There’s no rule of thumb on how often to communicate with a candidate. Use common sense and the Golden Rule. “Treat them like you’d want to be treated yourself,” says Theobald. It might be once a week if the deadline is distant, or once a day if it’s close. If the contacts are being made by two or more people at your firm, make sure they’re coordinated—to keep the candidate from feeling badgered. ·
John Sullivan, a professor of human resource management at San Francisco State University and former chief talent officer at Agilent Technologies Inc. in Palo Alto, Calif., says, “The No. 1 most powerful closing tool we used was a call from the CEO.” It worked every time, he says. It not only impressed the candidate but also sent a message that the CEO cared about his company’s people.
When the Results Are In
Eventually, the waiting is over. The candidate decides. Whether the answer is yes or no, the recruiter’s job doesn’t end.
If the candidate accepts the job offer, find out what persuaded the person to say yes, what the applicant liked and disliked about the hiring process and what he or she thought of each interviewer. This information can be useful in recruiting others and in training interviewers.
If the answer is no, do your best to find out why. Candidates often claim it’s because they weren’t offered enough money, but recruiters say it’s usually something else. “The No. 1 reason people turn down jobs is they’re treated [shabbily] in the interview process,” says professor Sullivan. For an honest answer, he suggests, wait six months before asking candidates why they turned down a job.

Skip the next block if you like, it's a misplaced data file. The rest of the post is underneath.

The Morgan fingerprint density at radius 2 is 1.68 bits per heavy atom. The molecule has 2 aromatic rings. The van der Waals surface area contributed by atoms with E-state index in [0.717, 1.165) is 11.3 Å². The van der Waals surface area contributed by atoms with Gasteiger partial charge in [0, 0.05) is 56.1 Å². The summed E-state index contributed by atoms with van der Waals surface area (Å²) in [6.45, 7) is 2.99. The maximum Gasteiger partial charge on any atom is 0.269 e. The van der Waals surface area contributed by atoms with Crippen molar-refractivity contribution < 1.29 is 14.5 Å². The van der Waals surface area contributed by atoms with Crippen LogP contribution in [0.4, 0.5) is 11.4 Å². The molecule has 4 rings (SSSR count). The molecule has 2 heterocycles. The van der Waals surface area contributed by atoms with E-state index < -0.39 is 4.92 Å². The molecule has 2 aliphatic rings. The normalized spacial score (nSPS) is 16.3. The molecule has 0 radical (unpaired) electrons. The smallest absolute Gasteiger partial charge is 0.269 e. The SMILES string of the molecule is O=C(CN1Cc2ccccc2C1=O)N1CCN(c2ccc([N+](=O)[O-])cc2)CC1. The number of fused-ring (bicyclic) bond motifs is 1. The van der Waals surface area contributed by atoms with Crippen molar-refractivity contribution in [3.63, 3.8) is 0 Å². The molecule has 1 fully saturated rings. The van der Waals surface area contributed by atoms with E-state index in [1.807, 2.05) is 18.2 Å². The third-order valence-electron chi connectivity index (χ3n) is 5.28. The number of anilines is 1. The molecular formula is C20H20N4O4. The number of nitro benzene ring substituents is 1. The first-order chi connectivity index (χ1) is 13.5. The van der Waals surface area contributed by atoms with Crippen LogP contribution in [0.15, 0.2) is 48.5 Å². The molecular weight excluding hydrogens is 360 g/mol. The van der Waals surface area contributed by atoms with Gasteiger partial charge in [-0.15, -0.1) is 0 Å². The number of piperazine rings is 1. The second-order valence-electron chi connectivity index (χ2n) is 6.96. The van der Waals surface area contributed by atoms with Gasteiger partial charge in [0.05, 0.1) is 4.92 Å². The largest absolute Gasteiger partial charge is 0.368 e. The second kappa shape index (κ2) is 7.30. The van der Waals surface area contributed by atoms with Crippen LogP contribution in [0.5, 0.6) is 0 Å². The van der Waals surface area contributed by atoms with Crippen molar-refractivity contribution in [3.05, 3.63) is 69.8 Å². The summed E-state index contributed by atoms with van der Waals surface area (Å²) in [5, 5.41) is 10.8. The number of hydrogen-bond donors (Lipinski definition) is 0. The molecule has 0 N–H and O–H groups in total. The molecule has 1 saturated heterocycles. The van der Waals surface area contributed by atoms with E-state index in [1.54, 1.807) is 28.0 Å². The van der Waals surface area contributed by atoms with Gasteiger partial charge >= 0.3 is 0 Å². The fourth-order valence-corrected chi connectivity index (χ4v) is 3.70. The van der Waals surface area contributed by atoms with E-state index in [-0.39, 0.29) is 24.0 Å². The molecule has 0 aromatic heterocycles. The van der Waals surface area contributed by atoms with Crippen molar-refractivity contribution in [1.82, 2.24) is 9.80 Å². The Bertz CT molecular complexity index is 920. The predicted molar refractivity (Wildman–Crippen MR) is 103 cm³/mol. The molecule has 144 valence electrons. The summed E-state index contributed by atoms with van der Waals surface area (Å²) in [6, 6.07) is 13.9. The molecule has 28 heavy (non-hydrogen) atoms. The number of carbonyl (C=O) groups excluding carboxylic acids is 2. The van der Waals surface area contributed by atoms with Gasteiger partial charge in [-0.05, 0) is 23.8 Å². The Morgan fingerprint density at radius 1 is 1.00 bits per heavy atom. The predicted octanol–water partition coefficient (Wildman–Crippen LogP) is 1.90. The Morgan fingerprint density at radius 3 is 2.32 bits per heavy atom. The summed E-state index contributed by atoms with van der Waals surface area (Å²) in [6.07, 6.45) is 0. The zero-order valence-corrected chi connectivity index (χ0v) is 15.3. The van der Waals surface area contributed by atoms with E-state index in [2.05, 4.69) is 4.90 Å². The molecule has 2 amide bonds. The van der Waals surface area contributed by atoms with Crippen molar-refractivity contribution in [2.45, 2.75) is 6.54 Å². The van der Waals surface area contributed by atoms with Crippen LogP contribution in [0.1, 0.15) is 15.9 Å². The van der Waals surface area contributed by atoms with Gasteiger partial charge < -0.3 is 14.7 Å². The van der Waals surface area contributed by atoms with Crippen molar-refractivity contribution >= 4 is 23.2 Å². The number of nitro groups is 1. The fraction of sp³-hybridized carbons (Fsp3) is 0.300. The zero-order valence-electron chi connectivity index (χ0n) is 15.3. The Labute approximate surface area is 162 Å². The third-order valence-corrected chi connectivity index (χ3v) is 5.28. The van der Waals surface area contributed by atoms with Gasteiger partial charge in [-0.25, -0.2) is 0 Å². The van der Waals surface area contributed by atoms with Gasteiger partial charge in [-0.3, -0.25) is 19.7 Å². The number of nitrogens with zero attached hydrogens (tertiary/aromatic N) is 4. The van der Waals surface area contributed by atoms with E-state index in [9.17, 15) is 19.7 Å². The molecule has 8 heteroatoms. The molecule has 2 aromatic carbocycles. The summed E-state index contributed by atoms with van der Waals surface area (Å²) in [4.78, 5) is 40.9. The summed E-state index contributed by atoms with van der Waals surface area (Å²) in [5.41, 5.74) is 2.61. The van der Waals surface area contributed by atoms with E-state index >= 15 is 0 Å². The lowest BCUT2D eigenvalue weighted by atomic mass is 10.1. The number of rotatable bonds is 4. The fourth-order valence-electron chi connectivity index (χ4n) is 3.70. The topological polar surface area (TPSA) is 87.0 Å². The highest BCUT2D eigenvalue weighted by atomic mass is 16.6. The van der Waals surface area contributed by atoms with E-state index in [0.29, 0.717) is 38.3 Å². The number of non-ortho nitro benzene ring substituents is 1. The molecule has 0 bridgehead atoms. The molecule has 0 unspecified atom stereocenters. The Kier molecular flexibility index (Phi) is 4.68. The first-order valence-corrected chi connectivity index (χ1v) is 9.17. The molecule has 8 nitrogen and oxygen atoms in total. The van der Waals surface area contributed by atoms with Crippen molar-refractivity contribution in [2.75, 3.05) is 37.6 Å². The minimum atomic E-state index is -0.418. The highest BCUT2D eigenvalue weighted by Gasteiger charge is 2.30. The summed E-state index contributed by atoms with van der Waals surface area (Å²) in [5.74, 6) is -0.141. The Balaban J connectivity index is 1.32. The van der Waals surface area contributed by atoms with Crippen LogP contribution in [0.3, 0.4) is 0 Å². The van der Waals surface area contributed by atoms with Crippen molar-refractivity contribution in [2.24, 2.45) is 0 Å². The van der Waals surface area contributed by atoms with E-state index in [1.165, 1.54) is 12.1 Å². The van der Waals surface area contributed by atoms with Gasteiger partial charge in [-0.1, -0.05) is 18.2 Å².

If you want to keep in touch with a candidate who turned you down, you could send an e-mail every two or three months—just as recruiters suggest for candidates not under active consideration for a job but who could be hired later on. It’s good to include something such as a company press release or a relevant article, says Peopleclick’s Bedore. If your paths cross again, the outcome may be different. After all, recruiting isn’t like fishing. No one wants to brag about “the one that got away.”
Carolyn Hirschman is a business writer based in Rockville, Md. She has written for a variety of business publications and has covered workplace issues since 1991.